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75 Cards in this Set

  • Front
  • Back
What is a macule?
flat discoloration, < 1 cm
What is a patch?
flat discoloration, > 1 cm
What are causes of macules or patches?
hyperpigmentation, melanosis
hypopigmentation, leukoderma
hemorrhage, hyperemia
What is a plaque?

Give an example dz.
flat, solid, raised, > 1 cm

ex. feline eosinophilic plaques
What is a papule?

Give an example dz.
raised solid discoloration, < 1 cm

ex. bacterial folliculitis & furunculosis
What is a nodule?

Give an example dz.
raised, usually solid discoloration > 1 cm

ex. tumor, inflammation (granuloma), hyperplasia
What is a vesicle?
intra-epidermal/sub-epidermal pocket of fluid, < 1 cm
What is a bulla?
intra-epidermal/sub-epidermal pocket of fluid, > 1 cm (rare: often ruptures before you see it)
Give an example of a disease with vesicles &/or bullae.
epidermolysis bullosa
What is a pustule?

Give an example dz.
intra-epidermal vesicle filled w/ pus

rupture easily b/c of thin epidermis & present as erosions, ulcers, &/or crusts

ex. pemphigus foliaceus
What is scale?

Give an example dz.
↑ stratum corneum (hyperkeratosis): white, flaky

ex. sebaceous adenitis
What is crust?

Give an example dz.
desiccated accumulation of keratin, serum, cell debris, hemorrhage, &/or microorgs on skin surface

ex. superficial bacterial pyoderma
What is an erosion?
partial loss of epidermis (very thin)
What is an ulcer?
complete loss of epidermis thru basement mem
Name 2 dz characterized by erosions & ulcers.
erythema multiforme, vasculitis
What is lichenification?
thickening of skin & accentuation of skin surface markings, folds & lines (skin hyperplasia)
What is atrophy?

Give an example dz.
thinning of skin d/t loss of epidermal &/or dermal mass

Cushing's: epidermal, dermal, &/or follicular atrophy
To what depth does a punch biopsy sample?
superficial panniculus
To what depth does a shave biopsy sample?
superficial dermis
What are indications for a wedge or excisional bx?
-deep lesions
-fragile lesions
-whenever orientation is essential, esp. lesion margions
-to assess invasion (wedge or excisional)
What are indications for a shave bx?
used only for delicate areas (ear, nasal planum) to differentiate epidermal diseases
How would you bx small lesions such as papules, pustules, & vesicles?
-bx small lesions in entirety
-center small lesions w/in punch biopsy
-take several (6+) biopsies of very small lesions: label “section to center of bx”
-use a wedge bx for fragile lesions such as vesicles & pustules
How would you bx ulcers?
-use a deep wedge bx perpendicular to ulcer margin where possible
-bx epidermis at margin of ulcer, central blood vessels deep to ulcer
-avoid shallow biopsies in central ulcerated areas
-avoid punch biopsies: too shallow, hard to orient for sectioning
How would you bx alopecia?
-bx central, most developed areas of alopecia
-use 8mm punches & collect multiple (6) biopsies
-collect 1 bx from normally haired skin at a similar site, particularly for partial or subtle hair loss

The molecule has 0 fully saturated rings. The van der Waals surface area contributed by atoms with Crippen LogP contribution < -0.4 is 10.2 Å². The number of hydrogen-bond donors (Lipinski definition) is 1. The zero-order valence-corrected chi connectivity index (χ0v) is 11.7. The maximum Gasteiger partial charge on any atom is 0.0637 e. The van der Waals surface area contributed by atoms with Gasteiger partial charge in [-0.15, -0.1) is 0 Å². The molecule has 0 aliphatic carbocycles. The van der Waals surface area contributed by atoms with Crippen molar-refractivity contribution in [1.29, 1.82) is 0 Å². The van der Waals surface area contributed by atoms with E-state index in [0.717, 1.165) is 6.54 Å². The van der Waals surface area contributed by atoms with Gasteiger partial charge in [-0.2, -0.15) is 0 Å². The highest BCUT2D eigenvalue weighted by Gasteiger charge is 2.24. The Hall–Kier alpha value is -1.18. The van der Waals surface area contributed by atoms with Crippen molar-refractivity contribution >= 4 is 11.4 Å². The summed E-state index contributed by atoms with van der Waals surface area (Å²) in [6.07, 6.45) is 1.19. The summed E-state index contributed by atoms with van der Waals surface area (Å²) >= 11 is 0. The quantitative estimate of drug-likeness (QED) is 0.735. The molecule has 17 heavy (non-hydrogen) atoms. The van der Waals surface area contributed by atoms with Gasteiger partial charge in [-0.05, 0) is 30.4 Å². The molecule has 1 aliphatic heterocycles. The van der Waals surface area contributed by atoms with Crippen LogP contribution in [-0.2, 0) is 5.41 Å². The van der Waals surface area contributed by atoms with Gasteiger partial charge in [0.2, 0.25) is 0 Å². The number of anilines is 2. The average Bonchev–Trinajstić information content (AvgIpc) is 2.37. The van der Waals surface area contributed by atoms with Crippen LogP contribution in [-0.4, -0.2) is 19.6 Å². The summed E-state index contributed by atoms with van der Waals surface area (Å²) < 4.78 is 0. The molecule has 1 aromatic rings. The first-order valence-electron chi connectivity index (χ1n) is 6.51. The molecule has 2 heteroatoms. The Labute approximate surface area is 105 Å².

-mark line of hair follicle growth prior to bx on areas w/ little hair left
How would you bx plaques, nodules, or masses?
-wedge biopsies from actively enlarging, inflamed margins
-bx large masses & plaques at margin
-excise small nodules completely
-avoid central scarring, necrosis, &/or superficial ulcers
How would you bx pannicular lesions?
wedge bx; biopsy center of lesion
How would you bx cutaneous hemorrhage?
-bx center of areas of hemorrhage
-wedge biopsies for large hemorrhages & when deep vascular lesions are suspected
-take multiple biopsies: vascular lesions can be small & very hard to hit in histological section
-confirm hemorrhage by diascopy
-R/O clotting abnormalities prior to bx
How would you bx leukoderma?
-seek areas of recent leukoderma (hx) w/ erythema (active)
-bx active areas of luekoderma at lesion margin
How would you bx leukotrichia?
bx multiple central areas similar to methods used for alopecia, margins if active depigmentation
What types of skin dz are assoc. w/ neutrophils?
bacterial pyoderma, pemphigus
What types of skin dz are assoc. w/ eosinophils?
hypersensitivity (atopy, FAD, food allergy), parasites, some fungus, oomycetes (Pythium)
What types of skin dz are assoc. w/ mast cells?
hypersensitivity, chronic dermal fibrosis (lichenified skin), numerous in normal dermis
What types of skin dz are assoc. w/ macrophages?
chronic inflammation, fungal, oomycetes, mycobacterium, foreign body
What types of skin dz are assoc. w/ lymphocytes & plasma cells?
chronic inflammation, autoimmune
perivascular dermatitis

a. what is it?
b. causes
a. inflammatory cells accumulate around reactive blood vessels; most common pattern of inflammation, least diagnostic
b. neutrophilic: R/O bacterial
-eosinophilic: hypersensitivities (atopy, food allergy, FAD), ectoparasites, etc
interface dermatitis

a. what is it
b. causes
c. lesions
a. inflammatory cells (cytotoxic T cells) target basal keratinocytes --> basal keratinocyte degeneration (ballooning change) & individual cell death (apoptosis)
mediated by lymphocytes
cell rich type: cytotoxic T cells target basal keratinocytes
cell poor type: chronic dermal ischemia --> basal cell death
b. most are autoimmune
Lupus tissue rxns: discoid lupus, systemic lupus